A crop of new-age schools in India now boasts of seamless designs, flexible furniture, and collaborative spaces

Meet the Indian designers doing away with cramped classrooms and dull walls and prioritising schools with flexible furniture, collaborative spaces, and interactive elements

April 14, 2023 04:43 pm | Updated May 01, 2023 12:09 pm IST

A snapshot of the Stellar World School

A snapshot of the Stellar World School | Photo Credit: Devaki Dhuldhoya

Think of a school and the image of narrow corridors and cramped classrooms with wooden benches comes to mind. Not anymore, with a number of design firms upping their game and looking at early learning institutions as seamless spaces that encourage independent learning. Think vibrant, collaborative spaces, flexible seating arrangements, and classrooms that double up as libraries. 

Stellar World School kindergarten, Mumbai

Year: 2022

KSD Studio’s latest project — the Stellar World School kindergarten in Mumbai — stemmed from the idea to create a fluid space for children. Something that most international schools lack, says Kshiti Shah, the project’s principal designer. “Schools are restricted by solid classroom walls and furniture. We approached this project differently. We wanted to fade the boundaries between educators and learners through extensive use of transparency and collaboration spaces throughout the building,” she says of the school with flexible classrooms and a fluid design. Kshiti adds that this project — spanning 12,000 sq.ft. and which took 1.5 years to complete — forms the campus’ first phase, with two more phases in the offing for higher-grade students.

The design brief was very simple, she adds. “The client wanted a learning space where students felt like a second home with unrestricted learning outside of classrooms.” And so, the team moved away from the idea of narrow corridors. Instead, a collaborative learning space with classrooms on the periphery was created. Keeping today’s digital era in mind, Kshiti explains how the library was also designed differently. “Instead of stacking books in an enclosed space which is conventionally done, we introduced a vertical library on all the floors that became a connecting thread between the floors. It makes children more accessible to the books and also encourages non-readers to flip through books of their interest. The walls of the collaborative area encourage children to explore sensory, cognitive, imaginative, and group play together,” says the architect of the firm now working on residential interior spaces in Mumbai, holiday homes in Aamby valley, and a few workspaces in Pune.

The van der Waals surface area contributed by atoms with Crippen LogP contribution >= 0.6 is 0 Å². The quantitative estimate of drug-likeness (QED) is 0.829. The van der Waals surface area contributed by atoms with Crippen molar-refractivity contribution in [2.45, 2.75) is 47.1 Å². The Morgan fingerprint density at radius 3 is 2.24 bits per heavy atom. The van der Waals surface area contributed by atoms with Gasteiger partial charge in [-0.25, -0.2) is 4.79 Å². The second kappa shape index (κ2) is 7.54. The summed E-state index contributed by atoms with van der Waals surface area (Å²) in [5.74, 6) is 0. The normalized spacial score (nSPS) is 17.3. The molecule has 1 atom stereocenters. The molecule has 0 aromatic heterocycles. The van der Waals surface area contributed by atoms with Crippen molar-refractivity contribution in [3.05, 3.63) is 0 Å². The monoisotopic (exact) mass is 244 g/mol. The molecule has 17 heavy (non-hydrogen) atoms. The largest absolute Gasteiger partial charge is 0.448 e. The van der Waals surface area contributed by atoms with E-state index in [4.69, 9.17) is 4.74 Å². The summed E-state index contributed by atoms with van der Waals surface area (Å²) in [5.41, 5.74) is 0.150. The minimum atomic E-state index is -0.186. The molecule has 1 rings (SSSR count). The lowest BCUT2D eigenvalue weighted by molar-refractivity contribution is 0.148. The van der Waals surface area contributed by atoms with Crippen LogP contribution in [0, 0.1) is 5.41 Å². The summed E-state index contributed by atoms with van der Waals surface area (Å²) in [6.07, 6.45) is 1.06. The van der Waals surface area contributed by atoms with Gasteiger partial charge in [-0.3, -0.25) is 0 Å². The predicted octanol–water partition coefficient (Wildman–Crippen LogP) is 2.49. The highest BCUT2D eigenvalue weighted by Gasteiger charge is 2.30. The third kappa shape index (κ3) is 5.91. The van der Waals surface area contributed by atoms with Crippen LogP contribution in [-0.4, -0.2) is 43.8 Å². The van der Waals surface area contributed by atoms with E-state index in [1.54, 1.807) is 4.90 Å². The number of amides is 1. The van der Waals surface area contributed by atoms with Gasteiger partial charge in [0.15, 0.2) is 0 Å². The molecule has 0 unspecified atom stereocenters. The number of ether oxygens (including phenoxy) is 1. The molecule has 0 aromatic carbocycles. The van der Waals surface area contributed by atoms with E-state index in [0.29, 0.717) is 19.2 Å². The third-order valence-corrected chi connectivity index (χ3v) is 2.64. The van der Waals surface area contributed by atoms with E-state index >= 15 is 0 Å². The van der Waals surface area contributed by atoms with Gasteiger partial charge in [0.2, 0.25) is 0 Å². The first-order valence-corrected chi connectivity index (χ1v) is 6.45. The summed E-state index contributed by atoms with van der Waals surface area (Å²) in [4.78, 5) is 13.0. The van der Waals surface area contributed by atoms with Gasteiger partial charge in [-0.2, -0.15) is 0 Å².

Children at the Stellar World School

Children at the Stellar World School | Photo Credit: Devaki Dhuldhoya

Elaborating on the project’s non-linear nature, the architect says the classrooms have been designed to have different seating options “to give the educator freedom to conduct the class in different ways”. “There could be times when the educator wants the students to face the screen/ board or make clusters of 3-6 students for a group activity or clear out the entire floor for a performance. The storage designed at the periphery of the classroom acts as seating when the classroom needs to be cleared for an activity,” says Kshiti, adding how a few classrooms have an acoustic sliding folding partition which when opened, could become a congregation space.

What also sets the design apart is the pastel colour scheme, atypical in spaces for young children. “We wanted the space to be natural, earthy, biophilic with a pop of colour. We chose only two shades — peach and green — which bring calmness to the stormy, loud atmosphere that the children bring in.”